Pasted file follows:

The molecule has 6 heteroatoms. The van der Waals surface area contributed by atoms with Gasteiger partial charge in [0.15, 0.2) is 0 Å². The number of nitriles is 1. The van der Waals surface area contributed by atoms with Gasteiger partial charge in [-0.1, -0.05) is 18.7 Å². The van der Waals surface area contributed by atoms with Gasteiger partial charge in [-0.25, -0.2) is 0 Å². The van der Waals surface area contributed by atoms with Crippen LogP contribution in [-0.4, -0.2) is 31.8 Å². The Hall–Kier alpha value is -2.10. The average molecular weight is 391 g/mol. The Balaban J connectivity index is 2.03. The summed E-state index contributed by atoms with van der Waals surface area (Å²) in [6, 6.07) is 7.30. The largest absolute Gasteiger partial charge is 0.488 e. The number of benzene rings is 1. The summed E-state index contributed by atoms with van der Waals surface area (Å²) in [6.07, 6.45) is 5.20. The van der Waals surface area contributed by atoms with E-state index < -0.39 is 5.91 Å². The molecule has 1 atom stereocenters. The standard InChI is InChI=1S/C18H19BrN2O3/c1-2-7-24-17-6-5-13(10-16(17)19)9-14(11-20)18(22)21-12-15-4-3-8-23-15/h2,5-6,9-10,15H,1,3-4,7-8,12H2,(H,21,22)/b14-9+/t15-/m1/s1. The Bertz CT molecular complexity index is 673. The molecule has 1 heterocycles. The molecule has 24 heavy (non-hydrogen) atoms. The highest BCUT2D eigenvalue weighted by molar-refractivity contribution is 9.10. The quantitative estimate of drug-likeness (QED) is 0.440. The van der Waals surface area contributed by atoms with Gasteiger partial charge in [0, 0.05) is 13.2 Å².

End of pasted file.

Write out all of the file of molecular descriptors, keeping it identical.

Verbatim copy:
The molecule has 6 heteroatoms. The van der Waals surface area contributed by atoms with Gasteiger partial charge in [0.15, 0.2) is 0 Å². The number of nitriles is 1. The van der Waals surface area contributed by atoms with Gasteiger partial charge in [-0.1, -0.05) is 18.7 Å². The van der Waals surface area contributed by atoms with Gasteiger partial charge in [-0.25, -0.2) is 0 Å². The van der Waals surface area contributed by atoms with Crippen LogP contribution in [-0.4, -0.2) is 31.8 Å². The Hall–Kier alpha value is -2.10. The average molecular weight is 391 g/mol. The Balaban J connectivity index is 2.03. The summed E-state index contributed by atoms with van der Waals surface area (Å²) in [6, 6.07) is 7.30. The largest absolute Gasteiger partial charge is 0.488 e. The number of benzene rings is 1. The summed E-state index contributed by atoms with van der Waals surface area (Å²) in [6.07, 6.45) is 5.20. The van der Waals surface area contributed by atoms with E-state index < -0.39 is 5.91 Å². The molecule has 1 atom stereocenters. The standard InChI is InChI=1S/C18H19BrN2O3/c1-2-7-24-17-6-5-13(10-16(17)19)9-14(11-20)18(22)21-12-15-4-3-8-23-15/h2,5-6,9-10,15H,1,3-4,7-8,12H2,(H,21,22)/b14-9+/t15-/m1/s1. The Bertz CT molecular complexity index is 673. The molecule has 1 heterocycles. The molecule has 24 heavy (non-hydrogen) atoms. The highest BCUT2D eigenvalue weighted by molar-refractivity contribution is 9.10. The quantitative estimate of drug-likeness (QED) is 0.440. The van der Waals surface area contributed by atoms with Gasteiger partial charge in [0, 0.05) is 13.2 Å².